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Forum Home  →  Discussion  →  Disability benefits  →  Thread

PIP Appeal, DWP stalling and relying on evidence from an old claim

Steve Swales
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Cherry Tree Advice Service Beverley East Yorkshire,

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Joined: 6 May 2021

A client applied for PIP in July 2020 and was refused at Mandatory reconsideration in October 2020. This was despite the independent assessor awarding her the points needed to qualify for an enhanced award. An Appeal was lodged and the DWP had until the 14th January to respond. They have kept on stalling with this but have now done so using evidence from 2018 when the client was under investigation for fraudulently claiming PIP which is vehemently denied. This case is due to be heard in court in September.

The new claim is based on her circumstances now and how she has dramatically deteriorated in this time.

Is there a case law that states that they cannot use this old ‘evidence’ but have to treat it as a fresh claim.

Thanks in advance for any suggestions.

Va1der
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Welfare Support Worker - Community Renewal Edinburgh

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As you’ve already pointed out, any past (accusation of) fraud isn’t necessarily relevant to present day circumstances. If the assessor and your clients own/medical evidence all support an award, based on her health conditions in July 2020, it sounds like you have a strong case for an award.

What was the outcome of the fraud investigation?
If DWP wants to make the argument that your client is trying to claim fraudulently again, then whatever evidence they relied on back then might be relevant.

Fraud investigations aside, both DWP and your client can go back in time as far as they want to submit evidence they consider relevant.

Steve Swales
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Cherry Tree Advice Service Beverley East Yorkshire,

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The fraud investigation is still to be heard in court. But, as you say there is a lot of new and very good evidence for an award to be granted due to the new conditions.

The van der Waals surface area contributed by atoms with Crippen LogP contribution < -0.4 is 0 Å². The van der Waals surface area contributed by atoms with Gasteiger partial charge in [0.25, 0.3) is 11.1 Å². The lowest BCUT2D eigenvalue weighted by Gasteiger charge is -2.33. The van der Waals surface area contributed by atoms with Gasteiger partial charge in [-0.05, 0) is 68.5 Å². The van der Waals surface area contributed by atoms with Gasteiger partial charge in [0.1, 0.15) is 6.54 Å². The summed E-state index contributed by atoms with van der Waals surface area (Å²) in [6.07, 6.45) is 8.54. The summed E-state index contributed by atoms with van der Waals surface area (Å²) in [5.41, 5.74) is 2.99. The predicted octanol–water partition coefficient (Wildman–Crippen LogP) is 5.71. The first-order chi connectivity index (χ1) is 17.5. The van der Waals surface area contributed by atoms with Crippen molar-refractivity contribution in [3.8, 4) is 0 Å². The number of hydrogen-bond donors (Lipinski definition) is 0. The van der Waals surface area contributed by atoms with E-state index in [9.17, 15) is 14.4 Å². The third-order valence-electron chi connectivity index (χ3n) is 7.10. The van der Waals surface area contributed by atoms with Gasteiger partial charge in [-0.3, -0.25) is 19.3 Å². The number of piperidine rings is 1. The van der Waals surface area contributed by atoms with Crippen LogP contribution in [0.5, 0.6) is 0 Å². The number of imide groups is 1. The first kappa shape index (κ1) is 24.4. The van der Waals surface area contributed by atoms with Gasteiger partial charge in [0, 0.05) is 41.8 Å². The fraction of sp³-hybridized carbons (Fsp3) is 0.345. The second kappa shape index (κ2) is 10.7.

NAI
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Unclaimed Benefits Campaign, Middlesbrough CAB

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You could ask the tribunal to issue direction to produce relevant evidence or, in the alternative, bar them from taking part in the appeal. In the latter case (i.e., barring) the only relevant evidence would be provided by you.

Elliot Kent
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Shelter

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I had a similar case last year. The HCP recommended SR/SR but was overruled by the DM on the grounds that there had been various criminal investigations into the client which had resulted in, amongst other things, an overpayment of DLA. DWP seemed to think that this was sufficient to refuse the claim without any further enquiry. We argued that the medical evidence supported the HCP’s recommendations. The Tribunal allowed the appeal without needing to hear from the client.

The inevitable SOR noted that the HCP had recommended an award, that all the medical evidence was either supportive of what she had advised or at least did not contradict it and that whilst a number of prejudicial allegations had been made against the client, the most they could do was to undermine the client’s credibility - which was not hugely relevant to the outcome in view of all of the independent evidence being one way.

[ Edited: 8 Jun 2021 at 02:50 pm by Elliot Kent ]